I was fifteen. My father and I stood
at the basement threshold, shouting
at each other, maybe the only time.
Go, he told me. Just get out. Holding
open the white door. And I left,
like I’d left other afternoons, slipping
that house over my head in the slow
dream anger can be. Ran down
the drive, deaf from the blood traffic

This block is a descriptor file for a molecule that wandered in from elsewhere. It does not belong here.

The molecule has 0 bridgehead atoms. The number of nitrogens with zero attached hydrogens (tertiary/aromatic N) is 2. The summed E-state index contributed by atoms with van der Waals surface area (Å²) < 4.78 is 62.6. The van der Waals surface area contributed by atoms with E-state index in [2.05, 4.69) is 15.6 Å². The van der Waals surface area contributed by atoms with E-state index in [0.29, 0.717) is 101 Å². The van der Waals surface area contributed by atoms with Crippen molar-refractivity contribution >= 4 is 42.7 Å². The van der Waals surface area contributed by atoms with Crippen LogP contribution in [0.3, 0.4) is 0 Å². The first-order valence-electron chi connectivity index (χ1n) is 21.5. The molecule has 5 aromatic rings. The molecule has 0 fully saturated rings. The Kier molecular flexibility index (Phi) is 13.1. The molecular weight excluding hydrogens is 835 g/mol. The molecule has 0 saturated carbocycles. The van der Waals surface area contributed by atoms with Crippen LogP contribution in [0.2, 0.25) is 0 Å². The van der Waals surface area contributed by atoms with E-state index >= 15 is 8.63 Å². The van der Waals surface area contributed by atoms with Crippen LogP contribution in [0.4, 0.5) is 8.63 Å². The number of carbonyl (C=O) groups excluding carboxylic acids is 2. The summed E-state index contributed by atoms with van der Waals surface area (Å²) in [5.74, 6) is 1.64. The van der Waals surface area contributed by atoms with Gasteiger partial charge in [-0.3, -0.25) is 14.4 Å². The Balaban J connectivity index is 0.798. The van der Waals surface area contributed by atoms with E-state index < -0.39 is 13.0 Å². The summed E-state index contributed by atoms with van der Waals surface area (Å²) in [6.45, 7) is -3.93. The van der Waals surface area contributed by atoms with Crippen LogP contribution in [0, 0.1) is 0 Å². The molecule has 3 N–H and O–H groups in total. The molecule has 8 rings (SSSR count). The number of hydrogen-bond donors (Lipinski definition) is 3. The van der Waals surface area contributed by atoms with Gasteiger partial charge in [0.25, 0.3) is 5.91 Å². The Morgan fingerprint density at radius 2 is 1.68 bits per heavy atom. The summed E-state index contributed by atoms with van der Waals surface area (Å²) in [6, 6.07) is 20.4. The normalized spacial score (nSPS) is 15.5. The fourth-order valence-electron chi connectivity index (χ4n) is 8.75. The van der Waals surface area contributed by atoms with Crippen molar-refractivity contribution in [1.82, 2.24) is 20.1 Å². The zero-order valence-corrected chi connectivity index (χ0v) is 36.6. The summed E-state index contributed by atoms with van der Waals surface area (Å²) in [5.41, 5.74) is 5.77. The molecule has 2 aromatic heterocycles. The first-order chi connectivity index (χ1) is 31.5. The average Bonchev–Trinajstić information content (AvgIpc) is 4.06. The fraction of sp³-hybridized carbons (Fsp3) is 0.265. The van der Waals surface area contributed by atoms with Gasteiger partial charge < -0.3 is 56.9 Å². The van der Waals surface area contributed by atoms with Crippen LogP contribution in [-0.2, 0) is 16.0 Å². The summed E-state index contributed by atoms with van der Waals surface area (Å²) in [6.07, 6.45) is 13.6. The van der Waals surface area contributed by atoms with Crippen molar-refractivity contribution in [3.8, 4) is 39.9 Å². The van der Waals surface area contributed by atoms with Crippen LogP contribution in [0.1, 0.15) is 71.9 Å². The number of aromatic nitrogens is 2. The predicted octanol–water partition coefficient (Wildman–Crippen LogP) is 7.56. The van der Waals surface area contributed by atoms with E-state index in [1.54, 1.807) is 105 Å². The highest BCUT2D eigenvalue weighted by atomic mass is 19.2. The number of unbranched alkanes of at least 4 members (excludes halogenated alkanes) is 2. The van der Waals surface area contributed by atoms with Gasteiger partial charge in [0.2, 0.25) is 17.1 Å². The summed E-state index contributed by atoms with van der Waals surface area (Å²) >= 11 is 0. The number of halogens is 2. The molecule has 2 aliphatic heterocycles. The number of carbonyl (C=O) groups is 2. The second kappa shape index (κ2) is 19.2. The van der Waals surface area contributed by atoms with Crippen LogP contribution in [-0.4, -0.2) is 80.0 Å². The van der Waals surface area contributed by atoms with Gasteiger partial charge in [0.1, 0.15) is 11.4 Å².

of my heartbeat, past the azaleas,
down the bike path, until I had to
stop to breathe. Just then I thought
I heard my name, my brother calling
from our backyard. And I turned
back. Got home. No one was calling.